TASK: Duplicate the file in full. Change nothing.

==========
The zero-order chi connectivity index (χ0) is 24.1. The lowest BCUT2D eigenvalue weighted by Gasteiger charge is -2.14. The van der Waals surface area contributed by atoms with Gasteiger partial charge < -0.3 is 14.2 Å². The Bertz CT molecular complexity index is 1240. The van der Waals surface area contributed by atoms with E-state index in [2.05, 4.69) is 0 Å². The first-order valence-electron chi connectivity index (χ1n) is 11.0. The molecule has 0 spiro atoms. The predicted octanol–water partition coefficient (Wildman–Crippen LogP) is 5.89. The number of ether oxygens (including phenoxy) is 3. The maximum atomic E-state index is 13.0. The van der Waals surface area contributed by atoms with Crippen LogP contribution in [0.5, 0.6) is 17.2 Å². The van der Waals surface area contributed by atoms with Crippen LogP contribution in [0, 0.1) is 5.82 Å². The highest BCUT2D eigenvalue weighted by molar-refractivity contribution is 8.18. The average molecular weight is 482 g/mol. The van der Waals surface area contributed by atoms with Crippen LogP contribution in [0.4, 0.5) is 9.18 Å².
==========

The zero-order chi connectivity index (χ0) is 24.1. The lowest BCUT2D eigenvalue weighted by Gasteiger charge is -2.14. The van der Waals surface area contributed by atoms with Gasteiger partial charge < -0.3 is 14.2 Å². The Bertz CT molecular complexity index is 1240. The van der Waals surface area contributed by atoms with E-state index in [2.05, 4.69) is 0 Å². The first-order valence-electron chi connectivity index (χ1n) is 11.0. The molecule has 0 spiro atoms. The predicted octanol–water partition coefficient (Wildman–Crippen LogP) is 5.89. The number of ether oxygens (including phenoxy) is 3. The maximum atomic E-state index is 13.0. The van der Waals surface area contributed by atoms with Crippen LogP contribution in [0.5, 0.6) is 17.2 Å². The van der Waals surface area contributed by atoms with Crippen LogP contribution in [0, 0.1) is 5.82 Å². The highest BCUT2D eigenvalue weighted by molar-refractivity contribution is 8.18. The average molecular weight is 482 g/mol. The van der Waals surface area contributed by atoms with Crippen LogP contribution in [0.4, 0.5) is 9.18 Å².